Katsushika Hokusai, The Plate Mansion (Sara-yashiki) - A woman ghost appeared from a well

Date: c. 1830
Technique: Woodblock print, 12 x 10 in.

From One Hundred Tales (Hyaku monogatari)

The legend of Okiku tells the story of a maid who, after breaking one of a set of precious Korean plates, was bound and thrown down a well by her master. The tale was told throughout Japan in a great variety of forms, the most popular version established in 1795, when Japan suffered an infestation of a type of worm found in old wells that became known as the "Okiku bug" (Okiku mushi). This worm, covered with thin threads making it look as though it had been bound, was widely believed to be a reincarnation of Okiku.

Source 1
Source 2


  1. I just have to say that I adore this blog, and am amazed at the breadth of your subject matter... where on earth do you FIND this stuff? Gorgeous!

  2. Thanks, Marcheline.
    One thing leads to another: one artwork to another artist; one myth to another fear; and one ghost to a vampire. :)
    For example, the author of ''Ringu'' novel used the motives from the legend above. Maybe I ll watch the movie today.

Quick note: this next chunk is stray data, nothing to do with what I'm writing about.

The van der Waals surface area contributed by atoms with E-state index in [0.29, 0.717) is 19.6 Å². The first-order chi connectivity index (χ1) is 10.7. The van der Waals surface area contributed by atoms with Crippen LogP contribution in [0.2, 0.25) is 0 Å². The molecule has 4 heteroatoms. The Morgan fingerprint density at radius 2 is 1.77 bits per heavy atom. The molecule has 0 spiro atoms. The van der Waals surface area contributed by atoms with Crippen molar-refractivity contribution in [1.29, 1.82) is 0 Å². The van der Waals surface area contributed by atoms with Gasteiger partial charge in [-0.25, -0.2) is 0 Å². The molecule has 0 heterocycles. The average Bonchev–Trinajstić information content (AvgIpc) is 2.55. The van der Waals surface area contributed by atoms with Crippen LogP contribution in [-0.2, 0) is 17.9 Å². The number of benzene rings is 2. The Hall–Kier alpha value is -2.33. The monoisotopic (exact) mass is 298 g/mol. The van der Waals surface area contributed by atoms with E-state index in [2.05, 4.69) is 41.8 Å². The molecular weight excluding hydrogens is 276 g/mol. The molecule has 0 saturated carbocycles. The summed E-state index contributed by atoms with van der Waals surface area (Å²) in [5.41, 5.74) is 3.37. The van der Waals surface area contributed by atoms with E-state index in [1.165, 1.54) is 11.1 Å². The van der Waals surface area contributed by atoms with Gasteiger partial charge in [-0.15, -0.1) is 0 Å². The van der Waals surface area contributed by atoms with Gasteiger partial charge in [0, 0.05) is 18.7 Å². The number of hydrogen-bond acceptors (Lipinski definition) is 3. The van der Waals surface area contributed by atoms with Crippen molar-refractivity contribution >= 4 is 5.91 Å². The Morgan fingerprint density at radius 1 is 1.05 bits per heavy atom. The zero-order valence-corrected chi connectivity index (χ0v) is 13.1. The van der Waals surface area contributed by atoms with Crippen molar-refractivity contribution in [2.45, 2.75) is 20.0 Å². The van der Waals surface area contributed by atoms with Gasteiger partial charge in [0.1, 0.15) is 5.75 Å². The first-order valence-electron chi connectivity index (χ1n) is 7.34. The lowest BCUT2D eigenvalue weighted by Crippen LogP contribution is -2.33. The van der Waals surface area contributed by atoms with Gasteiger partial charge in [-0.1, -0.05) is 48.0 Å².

3. Keep up the excellent work! I've got your blog on my blog roll, so other ghouls may be free to roam these pages. I especially love the asian ghost story paintings you've been putting up lately... deliciously creepy.

  4. There is also another very good depiction of Okiku by artist Tsukioka Yoshitoshi, and it is one of my favorites of japanese art. This painting is part of a series he did called: Shinkei Sanjurokuten (36 Ghosts).

    Also they say that the well were Okiku died is at Himeji Castle, where sometimes they can see her ghost.

  5. is it true that her ghost would count plates starting form one to nine and then if she realized one is missing she would cry and to calm her down you have to say the last number:ten (lol found this part at ayakashi: ghost guild)


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